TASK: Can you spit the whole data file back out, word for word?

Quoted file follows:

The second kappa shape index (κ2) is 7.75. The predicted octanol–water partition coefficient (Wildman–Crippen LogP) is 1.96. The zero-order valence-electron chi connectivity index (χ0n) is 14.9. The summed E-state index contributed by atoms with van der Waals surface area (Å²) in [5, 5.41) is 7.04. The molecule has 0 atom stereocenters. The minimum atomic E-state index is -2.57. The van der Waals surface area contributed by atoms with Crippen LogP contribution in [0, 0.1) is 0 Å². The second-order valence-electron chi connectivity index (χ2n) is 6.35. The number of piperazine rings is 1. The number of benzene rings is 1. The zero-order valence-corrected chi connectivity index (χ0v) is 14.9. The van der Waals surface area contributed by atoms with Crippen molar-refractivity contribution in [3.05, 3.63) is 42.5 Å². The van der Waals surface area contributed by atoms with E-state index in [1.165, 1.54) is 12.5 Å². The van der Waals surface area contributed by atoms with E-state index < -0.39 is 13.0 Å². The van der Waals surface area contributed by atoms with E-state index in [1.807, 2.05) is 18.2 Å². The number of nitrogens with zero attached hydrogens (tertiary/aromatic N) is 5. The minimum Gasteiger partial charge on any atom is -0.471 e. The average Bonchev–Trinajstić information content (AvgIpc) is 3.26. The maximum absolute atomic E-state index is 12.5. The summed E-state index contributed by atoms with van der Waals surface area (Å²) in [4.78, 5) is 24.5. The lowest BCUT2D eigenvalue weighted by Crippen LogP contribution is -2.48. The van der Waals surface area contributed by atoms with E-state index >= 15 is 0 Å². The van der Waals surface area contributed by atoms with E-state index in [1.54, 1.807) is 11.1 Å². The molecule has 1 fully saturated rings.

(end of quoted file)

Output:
The second kappa shape index (κ2) is 7.75. The predicted octanol–water partition coefficient (Wildman–Crippen LogP) is 1.96. The zero-order valence-electron chi connectivity index (χ0n) is 14.9. The summed E-state index contributed by atoms with van der Waals surface area (Å²) in [5, 5.41) is 7.04. The molecule has 0 atom stereocenters. The minimum atomic E-state index is -2.57. The van der Waals surface area contributed by atoms with Crippen LogP contribution in [0, 0.1) is 0 Å². The second-order valence-electron chi connectivity index (χ2n) is 6.35. The number of piperazine rings is 1. The number of benzene rings is 1. The zero-order valence-corrected chi connectivity index (χ0v) is 14.9. The van der Waals surface area contributed by atoms with Crippen molar-refractivity contribution in [3.05, 3.63) is 42.5 Å². The van der Waals surface area contributed by atoms with E-state index in [1.165, 1.54) is 12.5 Å². The van der Waals surface area contributed by atoms with E-state index < -0.39 is 13.0 Å². The van der Waals surface area contributed by atoms with E-state index in [1.807, 2.05) is 18.2 Å². The number of nitrogens with zero attached hydrogens (tertiary/aromatic N) is 5. The minimum Gasteiger partial charge on any atom is -0.471 e. The average Bonchev–Trinajstić information content (AvgIpc) is 3.26. The maximum absolute atomic E-state index is 12.5. The summed E-state index contributed by atoms with van der Waals surface area (Å²) in [4.78, 5) is 24.5. The lowest BCUT2D eigenvalue weighted by Crippen LogP contribution is -2.48. The van der Waals surface area contributed by atoms with E-state index >= 15 is 0 Å². The van der Waals surface area contributed by atoms with E-state index in [1.54, 1.807) is 11.1 Å². The molecule has 1 fully saturated rings.